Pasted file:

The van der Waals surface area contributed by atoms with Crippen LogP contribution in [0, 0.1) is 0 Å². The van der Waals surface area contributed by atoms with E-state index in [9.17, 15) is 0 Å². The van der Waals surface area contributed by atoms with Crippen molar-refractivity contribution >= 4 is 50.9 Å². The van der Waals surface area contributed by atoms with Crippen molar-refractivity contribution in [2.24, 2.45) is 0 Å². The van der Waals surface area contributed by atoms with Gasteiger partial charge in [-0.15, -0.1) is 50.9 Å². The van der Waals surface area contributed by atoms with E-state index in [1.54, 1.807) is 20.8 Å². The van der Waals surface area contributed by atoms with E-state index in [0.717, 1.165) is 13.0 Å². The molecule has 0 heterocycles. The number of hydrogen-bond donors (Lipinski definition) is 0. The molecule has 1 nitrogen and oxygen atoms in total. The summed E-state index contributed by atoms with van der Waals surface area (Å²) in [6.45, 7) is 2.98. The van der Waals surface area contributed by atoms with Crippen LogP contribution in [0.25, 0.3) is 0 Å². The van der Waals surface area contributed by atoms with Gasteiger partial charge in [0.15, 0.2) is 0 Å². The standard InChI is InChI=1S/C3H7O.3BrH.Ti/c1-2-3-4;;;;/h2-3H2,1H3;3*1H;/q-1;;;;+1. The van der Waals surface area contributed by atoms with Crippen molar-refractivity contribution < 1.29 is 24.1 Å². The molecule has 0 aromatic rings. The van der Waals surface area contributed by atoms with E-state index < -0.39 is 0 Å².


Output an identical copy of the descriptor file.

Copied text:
The van der Waals surface area contributed by atoms with Crippen LogP contribution in [0, 0.1) is 0 Å². The van der Waals surface area contributed by atoms with E-state index in [9.17, 15) is 0 Å². The van der Waals surface area contributed by atoms with Crippen molar-refractivity contribution >= 4 is 50.9 Å². The van der Waals surface area contributed by atoms with Crippen molar-refractivity contribution in [2.24, 2.45) is 0 Å². The van der Waals surface area contributed by atoms with Gasteiger partial charge in [-0.15, -0.1) is 50.9 Å². The van der Waals surface area contributed by atoms with E-state index in [1.54, 1.807) is 20.8 Å². The van der Waals surface area contributed by atoms with E-state index in [0.717, 1.165) is 13.0 Å². The molecule has 0 heterocycles. The number of hydrogen-bond donors (Lipinski definition) is 0. The molecule has 1 nitrogen and oxygen atoms in total. The summed E-state index contributed by atoms with van der Waals surface area (Å²) in [6.45, 7) is 2.98. The van der Waals surface area contributed by atoms with Crippen LogP contribution in [0.25, 0.3) is 0 Å². The van der Waals surface area contributed by atoms with Gasteiger partial charge in [0.15, 0.2) is 0 Å². The standard InChI is InChI=1S/C3H7O.3BrH.Ti/c1-2-3-4;;;;/h2-3H2,1H3;3*1H;/q-1;;;;+1. The van der Waals surface area contributed by atoms with Crippen molar-refractivity contribution < 1.29 is 24.1 Å². The molecule has 0 aromatic rings. The van der Waals surface area contributed by atoms with E-state index < -0.39 is 0 Å².